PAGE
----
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Navajo Nation v. San Juan County

United States Court of Appeals, Tenth Circuit

July 16, 2019

NAVAJO NATION, a federally recognized Indian tribe; LORENA ATENE; TOMMY ROCK; HARRISON HUDGINS, a/k/a Harrison Hutchins; WILFRED JONES; ELSIE BILLIE; HERMAN FARLEY, Plaintiffs - Appellees,
v.
SAN JUAN COUNTY, a Utah governmental subdivision, Defendant-Appellant. CITY OF BLANDING, UTAH, Amicus Curiae.

          Appeal from the United States District Court for the District of Utah (D.C. No. 2:12-CV-00039-RJS)

          Jesse C. Trentadue (Carl F. Huefner, Michael W. Homer, and Britton R. Butterfield with him on the briefs), Suitter Axland, PLLC, Salt Lake City, Utah, for defendant-appellant San Juan County.

          Paul Spruhan (Ethel Branch, Attorney General, with him on the brief), Navajo Nation Department of Justice, Window Rock, Arizona, for plaintiff-appellee Navajo Nation.

          Steven Boos, Maynes, Bradford, Shipps & Sheftel, LLP, Durango, Colorado (Maya Kane, Maynes, Bradford, Shipps & Sheftel, LLP, Durango, Colorado, and Eric Swenson, Salt Lake City, Utah, with him on the brief), for plaintiffs-appellees Lorena Atene, Tommy Rock, Harrison Hudgins, Wilfred Jones, Elsie Billie, and Herman Farley.

          R. Blake Hamilton, Durham Jones & Pinegar, P.C., Salt Lake City, Utah, for amicus curiae City of Blanding, Utah.

          Before BRISCOE, MORITZ, and EID, Circuit Judges.

          MORITZ, CIRCUIT JUDGE.

         In 2012, the Navajo Nation and several of its individual members (collectively, the Navajo Nation) sued San Juan County, alleging that the election districts for both the school board and the county commission violated the Equal Protection Clause of the Fourteenth Amendment to the United States Constitution and the Voting Rights Act (VRA) of 1965, 52 U.S.C. §§ 10301-14 (transferred from 42 U.S.C. §§ 1973- 1973o). The district court denied the county's motion to dismiss, found that the election districts violated the Equal Protection Clause, and awarded summary judgment to the Navajo Nation. It later rejected the county's proposed remedial redistricting plan because it concluded the redrawn districts again violated the Equal Protection Clause. The district court then appointed a special master to develop a proposed remedial redistricting plan, directed the county to adopt that remedial plan, and ordered the county to hold special elections based on that plan in November 2018.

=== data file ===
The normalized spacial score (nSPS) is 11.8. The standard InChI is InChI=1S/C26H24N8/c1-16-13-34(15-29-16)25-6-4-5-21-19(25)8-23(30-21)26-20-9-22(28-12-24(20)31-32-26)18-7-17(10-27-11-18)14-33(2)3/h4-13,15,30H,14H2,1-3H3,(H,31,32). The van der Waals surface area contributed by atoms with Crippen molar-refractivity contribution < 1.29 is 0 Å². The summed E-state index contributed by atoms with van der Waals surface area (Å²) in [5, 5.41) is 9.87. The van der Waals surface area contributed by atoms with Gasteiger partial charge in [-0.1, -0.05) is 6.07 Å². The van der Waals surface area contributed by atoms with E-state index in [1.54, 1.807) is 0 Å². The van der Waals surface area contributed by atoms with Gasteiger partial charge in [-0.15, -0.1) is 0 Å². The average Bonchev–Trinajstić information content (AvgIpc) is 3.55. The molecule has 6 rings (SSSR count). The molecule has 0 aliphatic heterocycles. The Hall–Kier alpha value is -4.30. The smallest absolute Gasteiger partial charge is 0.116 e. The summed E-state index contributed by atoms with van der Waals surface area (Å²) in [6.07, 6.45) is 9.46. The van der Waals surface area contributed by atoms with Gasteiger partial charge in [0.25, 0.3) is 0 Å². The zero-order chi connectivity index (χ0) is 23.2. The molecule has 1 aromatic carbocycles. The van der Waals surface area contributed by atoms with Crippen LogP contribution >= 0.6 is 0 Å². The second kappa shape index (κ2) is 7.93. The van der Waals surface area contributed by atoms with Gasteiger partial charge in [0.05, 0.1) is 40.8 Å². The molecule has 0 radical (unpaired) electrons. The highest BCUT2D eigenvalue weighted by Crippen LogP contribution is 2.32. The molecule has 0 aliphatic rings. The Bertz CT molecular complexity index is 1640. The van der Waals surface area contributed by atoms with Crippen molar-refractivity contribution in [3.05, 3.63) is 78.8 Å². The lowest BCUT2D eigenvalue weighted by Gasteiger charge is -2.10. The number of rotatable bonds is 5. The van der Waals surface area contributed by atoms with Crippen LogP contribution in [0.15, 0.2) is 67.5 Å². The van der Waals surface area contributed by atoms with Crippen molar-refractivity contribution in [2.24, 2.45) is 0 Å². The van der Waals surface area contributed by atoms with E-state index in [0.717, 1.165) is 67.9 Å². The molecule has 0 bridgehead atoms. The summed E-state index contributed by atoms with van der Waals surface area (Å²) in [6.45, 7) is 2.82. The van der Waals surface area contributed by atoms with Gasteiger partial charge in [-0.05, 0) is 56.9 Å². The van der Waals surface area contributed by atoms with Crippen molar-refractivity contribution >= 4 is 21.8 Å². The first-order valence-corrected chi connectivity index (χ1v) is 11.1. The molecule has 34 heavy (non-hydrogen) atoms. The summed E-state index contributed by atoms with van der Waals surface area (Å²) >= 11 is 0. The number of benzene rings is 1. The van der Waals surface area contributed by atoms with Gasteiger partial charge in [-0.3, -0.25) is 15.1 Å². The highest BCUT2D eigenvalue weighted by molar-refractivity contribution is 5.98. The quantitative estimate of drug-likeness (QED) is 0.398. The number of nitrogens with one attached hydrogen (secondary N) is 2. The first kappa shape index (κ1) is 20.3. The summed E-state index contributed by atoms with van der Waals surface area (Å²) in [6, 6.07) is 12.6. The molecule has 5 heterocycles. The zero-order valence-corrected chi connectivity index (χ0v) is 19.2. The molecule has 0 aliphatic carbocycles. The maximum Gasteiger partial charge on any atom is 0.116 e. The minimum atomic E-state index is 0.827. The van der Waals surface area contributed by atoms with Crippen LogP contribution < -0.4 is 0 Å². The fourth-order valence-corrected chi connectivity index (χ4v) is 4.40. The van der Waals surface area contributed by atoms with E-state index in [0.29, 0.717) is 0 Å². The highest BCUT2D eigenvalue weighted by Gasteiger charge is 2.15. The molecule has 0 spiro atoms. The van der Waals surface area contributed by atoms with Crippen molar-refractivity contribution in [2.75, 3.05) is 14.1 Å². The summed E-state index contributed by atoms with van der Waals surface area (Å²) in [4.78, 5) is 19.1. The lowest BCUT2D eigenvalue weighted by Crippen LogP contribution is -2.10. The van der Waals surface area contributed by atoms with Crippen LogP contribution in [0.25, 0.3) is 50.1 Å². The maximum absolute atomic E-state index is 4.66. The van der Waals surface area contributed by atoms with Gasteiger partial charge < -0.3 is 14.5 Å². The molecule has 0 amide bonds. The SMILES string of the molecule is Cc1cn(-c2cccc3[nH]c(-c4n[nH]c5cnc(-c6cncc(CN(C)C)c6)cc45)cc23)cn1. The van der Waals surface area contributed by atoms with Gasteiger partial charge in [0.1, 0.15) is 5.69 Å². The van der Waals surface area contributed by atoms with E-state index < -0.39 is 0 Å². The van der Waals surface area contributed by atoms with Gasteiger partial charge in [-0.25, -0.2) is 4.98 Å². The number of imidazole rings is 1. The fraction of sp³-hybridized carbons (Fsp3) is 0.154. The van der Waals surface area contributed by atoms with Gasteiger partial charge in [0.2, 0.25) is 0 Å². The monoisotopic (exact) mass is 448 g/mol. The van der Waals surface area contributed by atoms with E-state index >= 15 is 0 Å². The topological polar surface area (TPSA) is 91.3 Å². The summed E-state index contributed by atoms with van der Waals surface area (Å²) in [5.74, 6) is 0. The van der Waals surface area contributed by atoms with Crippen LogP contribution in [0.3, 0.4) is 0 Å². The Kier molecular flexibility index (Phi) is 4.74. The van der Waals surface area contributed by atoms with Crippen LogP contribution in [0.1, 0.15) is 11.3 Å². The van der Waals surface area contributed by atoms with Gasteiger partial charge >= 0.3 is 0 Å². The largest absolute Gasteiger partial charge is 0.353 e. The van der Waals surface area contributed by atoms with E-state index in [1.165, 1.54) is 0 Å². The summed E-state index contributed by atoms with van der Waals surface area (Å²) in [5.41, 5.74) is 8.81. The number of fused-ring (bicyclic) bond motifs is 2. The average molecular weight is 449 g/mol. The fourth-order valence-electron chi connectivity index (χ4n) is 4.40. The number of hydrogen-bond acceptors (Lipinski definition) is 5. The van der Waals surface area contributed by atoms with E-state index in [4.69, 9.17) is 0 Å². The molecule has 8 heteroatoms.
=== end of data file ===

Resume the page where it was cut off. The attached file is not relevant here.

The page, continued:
On appeal, the county challenges each of the district court's decisions. For the reasons explained below, we affirm.

         Background

         San Juan County occupies the southeastern corner of Utah. Geographically, it's the largest county in the state. The county seat is Monticello, and the county's largest city is Blanding. Approximately 52% of the county's population is Native American. Most Native American residents live in the southern portion of the county, on the Navajo Nation Reservation; the northern portion of the county contains "most of the non-Hispanic [w]hite population." App. vol. 43, 8420. As of the 2010 census, 14, 746 people lived in the county.

         A three-member county commission governs the county. Until the early 1980s, the county elected its commissioners in at-large elections. But in 1983, the United States sued the county, alleging that the at-large elections violated the Constitution and § 2 of the VRA because they denied Native American residents "an equal opportunity to participate in the [c]ounty political process and to elect candidates of their choice."[1] App. vol. 2, 277. In its complaint, the United States pointed out that although the county had a substantial Native American population, it had never elected a Native American representative to the county commission.[2]